I arrived back in the Rio 7 PM Wednesday night October 9th, Steve met me at the bus station and we loaded the 3 suitcases plus a carry-on and a backpack into the dinghy and headed back to the boat. Steve had prepared dinner so we had a nice meal as we caught up on all that had happened over the last 6 weeks. This is when I learned of him being sick. The next 2 days were spent unpacking all our goodies I brought back AND repacking as we would both be catching the bus on Sunday back to Guatemala City to spend the night before catching an early morning flight out on Monday. This time we would be flying to Baltimore MD, renting a car to drive to Dewey Beach Delaware for the wedding of his son Sean.
Neither of us had ever been to Delaware and were glad to see this cool little beach town, just down the street from a Tanger Outlet Mall in Rehoboth Beach. Not that we really needed to do a lot of shopping, but there were several things I was unable to find when I was home. Steve was glad for the opportunity to do some shopping, yes it is exciting for us to go to a Home Depot. When you have very limited shopping it is always a nice change to have variety & choices. Sean & Carrie and some of their family & friends started showing up Wednesday and it was great to see them again. The next couple of days were spent enjoying beautiful cool sunny days and visiting with Sean & Carrie and other wedding guests. The wedding took place on the beach on Saturday, the one day it rained, but it stopped long enough for the beach ceremony to take place as planned. It was a beautiful wedding for a beautiful couple. We spent a few more days there before heading back towards Baltimore staying one night near Bethesda to see our friend Gina, who works in the area. Then the last night at a hotel near the airport to catch an early flight out on Thursday.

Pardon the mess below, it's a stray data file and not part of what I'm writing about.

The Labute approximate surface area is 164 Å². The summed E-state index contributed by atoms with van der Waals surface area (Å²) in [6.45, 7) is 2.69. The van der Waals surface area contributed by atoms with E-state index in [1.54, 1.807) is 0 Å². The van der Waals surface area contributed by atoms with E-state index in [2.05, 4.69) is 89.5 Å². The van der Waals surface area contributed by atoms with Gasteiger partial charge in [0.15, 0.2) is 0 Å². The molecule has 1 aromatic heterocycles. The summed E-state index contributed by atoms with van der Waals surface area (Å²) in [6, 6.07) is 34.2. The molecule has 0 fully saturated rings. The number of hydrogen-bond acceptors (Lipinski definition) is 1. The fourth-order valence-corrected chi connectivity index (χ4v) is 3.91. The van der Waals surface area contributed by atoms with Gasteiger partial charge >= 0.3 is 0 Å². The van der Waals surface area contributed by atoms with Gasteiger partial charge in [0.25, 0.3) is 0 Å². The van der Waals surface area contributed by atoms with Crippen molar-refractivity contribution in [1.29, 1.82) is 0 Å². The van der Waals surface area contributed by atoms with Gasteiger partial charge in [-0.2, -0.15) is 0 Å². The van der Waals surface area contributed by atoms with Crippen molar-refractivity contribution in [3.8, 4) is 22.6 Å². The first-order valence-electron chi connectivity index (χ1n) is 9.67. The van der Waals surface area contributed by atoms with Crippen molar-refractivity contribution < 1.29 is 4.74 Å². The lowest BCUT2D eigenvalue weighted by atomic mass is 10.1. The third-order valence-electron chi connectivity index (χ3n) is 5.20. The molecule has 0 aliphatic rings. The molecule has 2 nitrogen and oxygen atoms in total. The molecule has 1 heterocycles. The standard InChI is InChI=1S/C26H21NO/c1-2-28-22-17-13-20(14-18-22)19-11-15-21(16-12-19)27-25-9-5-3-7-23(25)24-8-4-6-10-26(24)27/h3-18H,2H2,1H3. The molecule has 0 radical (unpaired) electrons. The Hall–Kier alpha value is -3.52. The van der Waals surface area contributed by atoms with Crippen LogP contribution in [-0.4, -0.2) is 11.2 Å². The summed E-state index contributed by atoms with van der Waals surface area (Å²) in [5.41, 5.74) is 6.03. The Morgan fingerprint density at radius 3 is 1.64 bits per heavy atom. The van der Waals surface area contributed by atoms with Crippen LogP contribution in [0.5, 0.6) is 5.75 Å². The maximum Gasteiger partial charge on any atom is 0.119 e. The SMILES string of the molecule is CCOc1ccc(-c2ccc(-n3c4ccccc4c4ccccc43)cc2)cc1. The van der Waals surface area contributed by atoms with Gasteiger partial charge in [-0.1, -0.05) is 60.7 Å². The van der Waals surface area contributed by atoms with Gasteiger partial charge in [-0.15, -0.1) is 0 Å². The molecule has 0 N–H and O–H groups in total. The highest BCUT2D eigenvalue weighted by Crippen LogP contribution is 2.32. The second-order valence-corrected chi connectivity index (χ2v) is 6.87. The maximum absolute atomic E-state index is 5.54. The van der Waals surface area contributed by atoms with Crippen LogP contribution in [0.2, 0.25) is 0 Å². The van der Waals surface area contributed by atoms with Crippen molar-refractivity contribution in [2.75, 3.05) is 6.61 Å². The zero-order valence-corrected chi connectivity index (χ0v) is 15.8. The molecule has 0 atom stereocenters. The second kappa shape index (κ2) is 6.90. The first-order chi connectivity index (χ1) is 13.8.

Our flight back to Guatemala was through Houston with an 8 hour layover. My sister Carol picked us up and we went by to see my Mom and Steve's house before going to have lunch with my Dad and one of my brothers at my parents house. Re-packed our carry-on(s) as we had a few more things delivered since I had left, plus I had left a few things behind. Loaded up again, Carol brings us back to the airport to catch our evening flight back to Guatemala. Spent the night at a hotel in the city before catching the 9 AM bus back to the Rio and the boat & hot humid, rainy weather. Still good to be back home unpacking and putting things away again.
While we were gone we had some workers at the marina take our companion way stairs out to have them sanded and re-varnished and the boat waxed. Now we had to get the generator back in with the replacement parts we'd brought back with us. Took a few more days to get that finished and brought back to the boat, but it sure looked good, all clean and shiny. Original leak fixed then discovered another one on the exhaust elbow, which was easily removed and brought back to the shop to weld. Another few days and it was all hooked back up and running. The same guy is working on our Ray Marine chart plotter & radar, but they are NOT fixed yet!!
Halloween costume party here at the marina. Then Bill & JoAnne S/V Ultra return from their 2 month vacation to Turkey, Greece, Texas & Florida. Have a couple of catch up dinners with them, filling each other in on what has taken place over the summer. A couple local activities, a hike at Tijax Marina and trip to Auga Caliente / Finca Parsiso a hot springs waterfall.